3 On A YA Theme: Dolls on Covers

Book covers are a big deal, and it’s always neat to look at and think about trends in cover design. They’re one of the quickest ways to catch a reader’s attention, especially when it comes to a book by a new or lesser-known author who doesn’t necessarily have a huge audience already.

Covers that stick out to me are the ones that stand apart from the crowd. They have something about them that’s different or quirky. For this edition of 3 On A YA Theme, I thought it’d be fun to look at three YA novels that feature a common — and strange — cover element: plastic dolls.

 

bubble world by carol snow

 

Carol Snow’s Bubble World is a strange and funny little fantasy novel. Freesia lives in a perfect world on the island of Agalinas. Everything here is wonderful: she has great friends, school is not a big deal, shopping happens all the time, and she’s gorgeous and well-dressed. But then things start to fall apart bit by bit and Freesia finds herself waking up in a boring house in Arizona. Oh, and her name isn’t Freesia. It’s Francine. Turns out that everything she thought was real wasn’t — Agalinas isn’t a real place and Freesia isn’t a real person. They’re part of a virtual world. And when Francine begins telling her friends in Agalinas about what she’s discovering about life, well, things aren’t going to be a Bubble World much longer.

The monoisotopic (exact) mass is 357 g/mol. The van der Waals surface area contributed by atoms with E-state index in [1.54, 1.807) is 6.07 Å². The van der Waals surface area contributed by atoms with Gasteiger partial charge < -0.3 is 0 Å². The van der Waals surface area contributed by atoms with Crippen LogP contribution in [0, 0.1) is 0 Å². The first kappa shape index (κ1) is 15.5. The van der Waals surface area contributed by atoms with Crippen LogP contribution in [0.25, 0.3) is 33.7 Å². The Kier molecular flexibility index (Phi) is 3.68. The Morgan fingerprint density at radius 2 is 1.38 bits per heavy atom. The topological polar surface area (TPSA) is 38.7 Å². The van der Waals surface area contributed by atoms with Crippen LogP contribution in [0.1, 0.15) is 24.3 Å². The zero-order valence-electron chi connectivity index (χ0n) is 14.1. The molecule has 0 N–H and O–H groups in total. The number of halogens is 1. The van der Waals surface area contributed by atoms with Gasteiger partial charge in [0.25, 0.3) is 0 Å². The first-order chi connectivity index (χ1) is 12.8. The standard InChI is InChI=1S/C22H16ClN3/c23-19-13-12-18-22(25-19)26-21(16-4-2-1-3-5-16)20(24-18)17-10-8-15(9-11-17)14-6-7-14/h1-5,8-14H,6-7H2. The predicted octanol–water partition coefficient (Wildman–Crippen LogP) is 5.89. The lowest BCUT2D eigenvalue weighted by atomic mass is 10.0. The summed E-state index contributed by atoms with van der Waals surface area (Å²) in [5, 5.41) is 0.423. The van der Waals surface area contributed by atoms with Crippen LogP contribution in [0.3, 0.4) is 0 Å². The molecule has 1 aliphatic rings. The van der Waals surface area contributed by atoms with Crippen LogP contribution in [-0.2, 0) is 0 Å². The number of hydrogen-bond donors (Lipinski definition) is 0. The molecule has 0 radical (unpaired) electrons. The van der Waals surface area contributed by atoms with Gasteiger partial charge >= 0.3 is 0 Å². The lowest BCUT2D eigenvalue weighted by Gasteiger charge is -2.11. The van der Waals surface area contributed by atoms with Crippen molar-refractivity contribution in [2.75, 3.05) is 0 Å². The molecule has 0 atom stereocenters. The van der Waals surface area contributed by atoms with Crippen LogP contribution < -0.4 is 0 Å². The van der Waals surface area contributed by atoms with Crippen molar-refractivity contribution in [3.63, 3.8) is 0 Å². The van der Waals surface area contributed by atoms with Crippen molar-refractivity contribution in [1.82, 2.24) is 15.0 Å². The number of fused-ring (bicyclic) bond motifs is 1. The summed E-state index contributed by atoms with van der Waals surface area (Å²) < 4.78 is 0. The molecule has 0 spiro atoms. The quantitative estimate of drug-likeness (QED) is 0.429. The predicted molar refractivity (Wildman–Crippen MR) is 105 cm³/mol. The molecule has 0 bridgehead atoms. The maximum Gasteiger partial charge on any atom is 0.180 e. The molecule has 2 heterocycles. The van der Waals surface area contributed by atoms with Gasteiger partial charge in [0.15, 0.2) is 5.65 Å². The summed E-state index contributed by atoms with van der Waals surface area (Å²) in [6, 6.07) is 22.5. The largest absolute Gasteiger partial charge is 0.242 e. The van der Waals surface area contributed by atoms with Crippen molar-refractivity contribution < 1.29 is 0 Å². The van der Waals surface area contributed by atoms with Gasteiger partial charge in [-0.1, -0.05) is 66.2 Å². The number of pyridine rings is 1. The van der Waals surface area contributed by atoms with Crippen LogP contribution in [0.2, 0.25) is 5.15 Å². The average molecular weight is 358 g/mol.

noggin by john corey whaley

 

Noggin by John Corey Whaley will go ahead and continue the trend of not just books featuring a plastic doll on the cover, but also YA books that are strange and kind of funny. Travis used to be alive, and then he wasn’t. His head was chopped off and shoved into a freezer five years ago, but now it’s been surgically attached to the body of another boy. Travis is alive again, though his entire world is completely different.

 

anatomy of a boyfriend by snadowsky

 

Daria Snadowsky’s Anatomy of a Boyfriend is much more straightforward than the previous two novels. This is a book that’s honest about first love and first sex that sits solidly beside Judy Blume’s Forever . . . in the category. Dominique is deeply devoted to doing well in school — she wants to become a doctor, so she knows how important it is to follow the straight lines and paths so she can get into a great school and pursue that dream. But after an embarrassing accident when out with a friend, she finds herself falling head-over-heels for a boy named Wes. Soon, Dom is in her first serious relationship and she begins to wonder about the future she’d planned for herself. Should she keep it as is? Or does having Wes in her life change things now? More, how does she prepare herself for having sex and is that something she even wants to do?

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